Sunday, July 10, 2005

Sometimes They Surprise Me

On Friday, DS#1 comes into my bedroom, flops on the bed and says, "So, what do you think about the flag-burning amendment?"

"I think it's stupid," I reply.

"Thank you," he says.

"Why?" I ask.

"The Senate just passed it. They got the two-thirds vote."

"Well," in my best Teacher's voice, "it still needs to be passed by the House and ratified by two-thirds of the States. (My high school Government teacher would be so proud!) I don't think that will happen."

"But it's still stupid," DS#1 says.

"It is. But after the bombings in London, no one wants to look unpatriotic."

"True." We were quiet for a moment.

"So, will you vote for Hillary?" I ask.

"Well, it depends on who she's running against. There are other women who are more qualified. But if it was a choice between her and say, Pat Buchanan, I'd vote for her."

"Honey, if it's a choice between her and Pat Buchanan, I'm moving to Canada," I reply. He got a good laugh out of that one. Occasionally, I surprise him.

"I saw Hillary on the TV after the London bombings," I say, "talking about how we need to beef up security on our transit systems. I wonder if it's occurred to her that she's a Senator. If she wants more transit security, she can propose a bill. I bet she hasn't taken the subway lately, either."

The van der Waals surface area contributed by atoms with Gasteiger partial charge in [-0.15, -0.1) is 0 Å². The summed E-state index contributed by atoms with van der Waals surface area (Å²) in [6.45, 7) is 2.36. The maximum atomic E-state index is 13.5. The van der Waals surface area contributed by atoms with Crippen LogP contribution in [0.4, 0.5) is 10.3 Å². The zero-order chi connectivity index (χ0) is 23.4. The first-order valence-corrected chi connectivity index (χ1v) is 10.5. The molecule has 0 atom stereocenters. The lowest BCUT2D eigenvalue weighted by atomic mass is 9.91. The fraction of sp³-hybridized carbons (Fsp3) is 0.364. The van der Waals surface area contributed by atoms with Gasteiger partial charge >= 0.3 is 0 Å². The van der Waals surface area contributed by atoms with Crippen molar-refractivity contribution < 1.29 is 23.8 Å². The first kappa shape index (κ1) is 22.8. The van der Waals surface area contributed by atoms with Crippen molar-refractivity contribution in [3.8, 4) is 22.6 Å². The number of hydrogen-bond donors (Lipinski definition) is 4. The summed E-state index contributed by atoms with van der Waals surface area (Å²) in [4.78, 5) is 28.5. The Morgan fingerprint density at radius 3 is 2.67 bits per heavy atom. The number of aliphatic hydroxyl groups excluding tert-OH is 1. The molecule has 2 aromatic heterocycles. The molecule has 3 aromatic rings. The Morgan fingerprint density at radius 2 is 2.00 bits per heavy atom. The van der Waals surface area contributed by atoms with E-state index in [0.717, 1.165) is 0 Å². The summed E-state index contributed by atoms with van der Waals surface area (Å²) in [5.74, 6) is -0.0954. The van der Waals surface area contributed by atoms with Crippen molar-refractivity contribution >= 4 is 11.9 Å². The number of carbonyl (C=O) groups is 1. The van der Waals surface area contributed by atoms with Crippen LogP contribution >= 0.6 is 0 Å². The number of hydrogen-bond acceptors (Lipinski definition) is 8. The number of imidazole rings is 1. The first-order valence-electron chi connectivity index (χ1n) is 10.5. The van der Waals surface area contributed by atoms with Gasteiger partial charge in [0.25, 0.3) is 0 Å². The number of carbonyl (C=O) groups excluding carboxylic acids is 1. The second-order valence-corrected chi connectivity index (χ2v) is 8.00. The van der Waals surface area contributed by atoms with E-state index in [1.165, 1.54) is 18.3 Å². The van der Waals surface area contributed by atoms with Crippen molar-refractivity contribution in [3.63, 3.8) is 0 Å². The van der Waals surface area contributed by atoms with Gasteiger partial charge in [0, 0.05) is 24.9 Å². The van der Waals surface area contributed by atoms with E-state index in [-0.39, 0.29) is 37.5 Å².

DS#1 laughed again.

"The other problem with Hillary is that she's like a leopard, trying to hide her spots. She's pretending to be more conservative than she really is," I add.

DS#1 shrugs. "She's a phony. The American people see through that. That's why Kerry wasn't elected."

I'm shocked. He had voted for Kerry but realized he was a phony. Interesting.

DS#1 is 21. He's a college student at our local community college, trying to figure out what he wants to do with his life. Academic work does not come easily for him and his first two years show it. Lately, he seems to have found some direction and this summer is teaching at the community college's "College for Kids" program. Politically, he's liberal, as many college students are. He thinks Bush is an idiot. He's for gay marriage and abortion, though I haven't asked him if there is a line somewhere. (Two of his cousins were born three weeks early; one was five weeks. That can alter a person's perspective concerning late-term abortions.) He hasn't made the connection yet between the bloated government budget and the amount of taxes taken out of his paycheck. He thinks religion is a waste of time, although he will come to Mass when he knows it's important to me or to the family. I pray for him, that he will let God into his life. I remember St. Monica and St. Augustine, so I ask her and the BVM to watch over my son.

So we argue. A lot. And loudly, as if volume alone will convince the other person of the correctness of our position.

But once in awhile we have moments like this. Moments where I can see that the values that Hubs and I have tried to plant have actually taken root and are growing, despite the onslaught of modern culture and college professors. These moments give me hope that maybe, just maybe, we were good enough parents after all.